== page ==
There were 10 penalties in all with five on offense, four on defense and one on special teams. Three of the four defensive penalties came on third down plays, which either gave the Titans a new set of downs or shortened the yardage to gain to help Tennessee extend a drive. Those three third-down penalties all helped lead to drives that resulted in points for the Titans.
The toughest one to watch was Quinton Jefferson's roughing the passer call on a 3rd-and-6 play from the Bills' eight-yard line. Buffalo's defensive line successfully collapsed the pocket and forced an incomplete pass from Ryan Tannehill. At worst Buffalo was going to give up a field goal, but Jefferson followed through to the quarterback and got flagged.
Tennessee got a fresh set of downs, but they only needed one play as Tannehill found Jonnu Smith for a short passing TD.
"Uncharacteristic of our defenses to this point in terms of the start of our season," said McDermott. "To get the takeaway we turned it over, but we get a three-and-out and then we had the penalty on the roughing the passer, so it wasn't our night, but again we've got to be honest with ourselves and say why and make sure we get this thing fixed here."
The offense fared no better. An illegal shift penalty took a touchdown off the board, which the offense fortunately overcame finishing the drive with a touchdown anyway. They also overcame three false start penalties in the span of six snaps to score their only touchdown of the second half, but it wasn't a good look.
The pre-snap penalties ran counter to the way the team has played thus far this season. Buffalo came into the game averaging 5.6 penalties per game. On Tuesday night they almost doubled it and Micah Hyde felt there was one main reason behind it.
"Not being focused," Hyde said. "We can't beat ourselves. There were a few third and longs and we jumped offsides. There was another 3rd-and-20 and we just had bad communication. Third down killed us this game and we can't beat ourselves. We can't play against the opponent and play against ourselves. It's not going to happen. You don't win in the league that way."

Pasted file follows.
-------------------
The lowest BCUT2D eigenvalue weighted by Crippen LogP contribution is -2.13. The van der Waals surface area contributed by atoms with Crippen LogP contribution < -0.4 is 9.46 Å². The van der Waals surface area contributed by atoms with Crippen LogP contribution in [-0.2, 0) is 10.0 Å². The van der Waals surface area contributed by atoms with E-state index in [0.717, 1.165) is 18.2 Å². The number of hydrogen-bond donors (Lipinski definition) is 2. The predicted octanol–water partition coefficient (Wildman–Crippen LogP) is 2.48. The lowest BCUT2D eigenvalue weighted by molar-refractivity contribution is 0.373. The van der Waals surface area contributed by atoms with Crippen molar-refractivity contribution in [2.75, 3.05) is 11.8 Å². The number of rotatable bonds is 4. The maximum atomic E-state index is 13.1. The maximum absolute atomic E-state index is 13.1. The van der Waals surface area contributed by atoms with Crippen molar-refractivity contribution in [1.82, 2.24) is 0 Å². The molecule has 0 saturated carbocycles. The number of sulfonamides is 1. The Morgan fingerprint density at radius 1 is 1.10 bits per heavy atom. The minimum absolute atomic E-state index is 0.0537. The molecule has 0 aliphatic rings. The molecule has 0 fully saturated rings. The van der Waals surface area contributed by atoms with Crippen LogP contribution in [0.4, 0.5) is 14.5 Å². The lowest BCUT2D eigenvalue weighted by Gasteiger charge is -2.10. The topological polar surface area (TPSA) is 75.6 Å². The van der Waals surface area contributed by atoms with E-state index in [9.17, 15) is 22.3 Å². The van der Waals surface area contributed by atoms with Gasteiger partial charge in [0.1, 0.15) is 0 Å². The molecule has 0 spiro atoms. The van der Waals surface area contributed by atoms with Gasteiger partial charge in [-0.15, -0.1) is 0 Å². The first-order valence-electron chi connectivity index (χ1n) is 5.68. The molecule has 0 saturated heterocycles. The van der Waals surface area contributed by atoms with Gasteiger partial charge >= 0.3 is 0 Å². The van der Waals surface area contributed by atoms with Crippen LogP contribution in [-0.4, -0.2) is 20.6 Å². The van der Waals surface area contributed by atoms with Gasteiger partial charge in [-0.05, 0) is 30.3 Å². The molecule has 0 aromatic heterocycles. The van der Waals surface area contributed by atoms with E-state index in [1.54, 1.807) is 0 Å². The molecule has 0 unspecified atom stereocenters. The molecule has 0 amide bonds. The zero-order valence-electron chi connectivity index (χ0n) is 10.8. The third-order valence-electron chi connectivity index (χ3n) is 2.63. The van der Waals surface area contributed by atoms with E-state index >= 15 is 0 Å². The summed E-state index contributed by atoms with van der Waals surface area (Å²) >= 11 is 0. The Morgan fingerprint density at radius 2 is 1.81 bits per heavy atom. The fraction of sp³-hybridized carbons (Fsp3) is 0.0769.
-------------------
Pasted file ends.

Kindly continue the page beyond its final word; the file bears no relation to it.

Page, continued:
3. A noble effort by Diggs
If there was one constant on Buffalo's offense it was Stefon Diggs. Buffalo's top wideout turned in yet another 100-yard receiving performance, his third so far this season.
Without John Brown in the lineup due to a calf injury, Josh Allen relied heavily on Diggs in the first half targeting him on nine of his first 20 targets.
Diggs worked mainly in the intermediate areas of the field as he routinely beat zone coverage and the occasional man-to-man looks he saw.
"That's what he is and he's a dog and to be down one extra guy we knew that he was going to have a heavy work load for us and being gassed and tired wasn't an option for him," said Allen. "He made as many plays as he could."
By game's end, Diggs had 106 receiving yards on 10 receptions. Those 10 catches were the most in a game for a Bills receiver since Robert Woods had 10 in the 2016 season.
Diggs' 36 receptions on the season are the second-most over the first five games of a season (Eric Moulds: 41, 2002).
His 509 yards on the season has him ranked second in the league in receiving yards behind only DeAndre Hopkins (528 yards). It also marks just the fifth time in franchise history that a Bills player has recorded 500 receiving yards in the team's first five games. He's the first to do it since Eric Moulds, who had 530 yards in the first five games of the 2002 season.